Achievement of SLV technology followed by the technologies including system engineering, conceptual design, preliminary design, simulation, detail and critical design, integration and test, and quality assurance. Engine development technology included manufacturing the first stage engine which was capable of reaching to the maximum altitude of 68km and then development of the second stage engine to carry the maximum payload of 27 kg and angle correction for final payload shooting.

For structure development the high thermal and mechanical resistances were experienced.  Working with propellant technology created the base for the propellant production industries. Through the control and navigation technologies Iran gained experience in flight simulation, navigation systems, power sources, power storage, actuators, barometers, cabling and testers. Develop of the velocity and acceleration sensors are amongst the achievements in sensor technologies that also required expertise in application of navigation systems. On launch pad technology good experience was gained in logistics, accessories, transport vehicles, launch tower, launcher integration and test, propellant charging, and launcher flight control station.

Omid’s ground stations network includes three tracking, telemetry and command stations, three TT&C, one central flight control station, four ranging stations and the ground receiving stations and terminals.

According to ISA’s president, space technologies are amongst those sophisticated and expensive technologies that has been achieved by only a limited number of countries and Iran tries to attain independence in development of space services in course of its V and VI five-year Development Plans.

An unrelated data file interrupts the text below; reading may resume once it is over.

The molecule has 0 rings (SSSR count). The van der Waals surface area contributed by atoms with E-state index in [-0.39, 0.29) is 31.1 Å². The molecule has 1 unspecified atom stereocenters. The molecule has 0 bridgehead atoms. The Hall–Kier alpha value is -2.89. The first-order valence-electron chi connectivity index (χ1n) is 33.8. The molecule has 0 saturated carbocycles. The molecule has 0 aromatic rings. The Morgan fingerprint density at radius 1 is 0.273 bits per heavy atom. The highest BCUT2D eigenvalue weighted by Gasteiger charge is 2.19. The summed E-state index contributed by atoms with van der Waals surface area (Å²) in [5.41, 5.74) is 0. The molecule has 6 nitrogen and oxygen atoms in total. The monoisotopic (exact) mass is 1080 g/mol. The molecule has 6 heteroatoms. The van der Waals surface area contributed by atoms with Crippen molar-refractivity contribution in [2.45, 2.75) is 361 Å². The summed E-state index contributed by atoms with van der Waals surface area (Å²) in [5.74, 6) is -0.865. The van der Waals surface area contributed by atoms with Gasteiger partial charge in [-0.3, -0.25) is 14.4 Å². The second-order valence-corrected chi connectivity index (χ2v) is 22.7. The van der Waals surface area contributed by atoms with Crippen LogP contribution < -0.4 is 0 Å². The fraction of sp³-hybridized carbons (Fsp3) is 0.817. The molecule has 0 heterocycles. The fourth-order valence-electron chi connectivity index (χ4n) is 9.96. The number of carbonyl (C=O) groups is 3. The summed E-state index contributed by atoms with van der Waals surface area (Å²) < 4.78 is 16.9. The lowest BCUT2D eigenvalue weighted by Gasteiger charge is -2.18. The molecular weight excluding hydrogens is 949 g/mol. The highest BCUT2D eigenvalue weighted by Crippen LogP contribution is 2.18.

There is seen a considerable enthusiasm for design and manufacturing micro and nano-satellites at the country particularly the ones that are designed in academic and research institutions with different missions. However, there are also plans for larger satellites. “The satellites are designed to be used for the management [and monitoring] of natural disasters, earthquakes, natural resources, agriculture, etc., and in this connection three satellite design and manufacturing programs has begun jointly with three leading technical universities of Iran Amirkabir University of Technology (AUT), Iran University of Science and Technology (IUST), and Sharif University of Technology (SUT) which the finance allocated for each program exceeds to about US$10 million,” says ISA’s president.     

The fourth five-year Development Plan concludes in 2009. High priority has been given to space technology applications as the effective tool for the sustainable development of the country. In the mean time, according to the twenty-year Vision Decree of the country, issued on November 4, 2002 by the leader of the Islamic Republic of Iran, potentials and capacities throughout the country should be focused to increase Iran’s contribution to global scientific production. In this connection, Iran should gain access, in particular to new technologies including nanotechnology, biotechnology, information and communication technology, environmental technology, and aerospace and nuclear technology. At the end of the twenty-year Development Plan, in 2025, it is expected that Iran has become the number one country in applications and development of space technology in the Middle East region.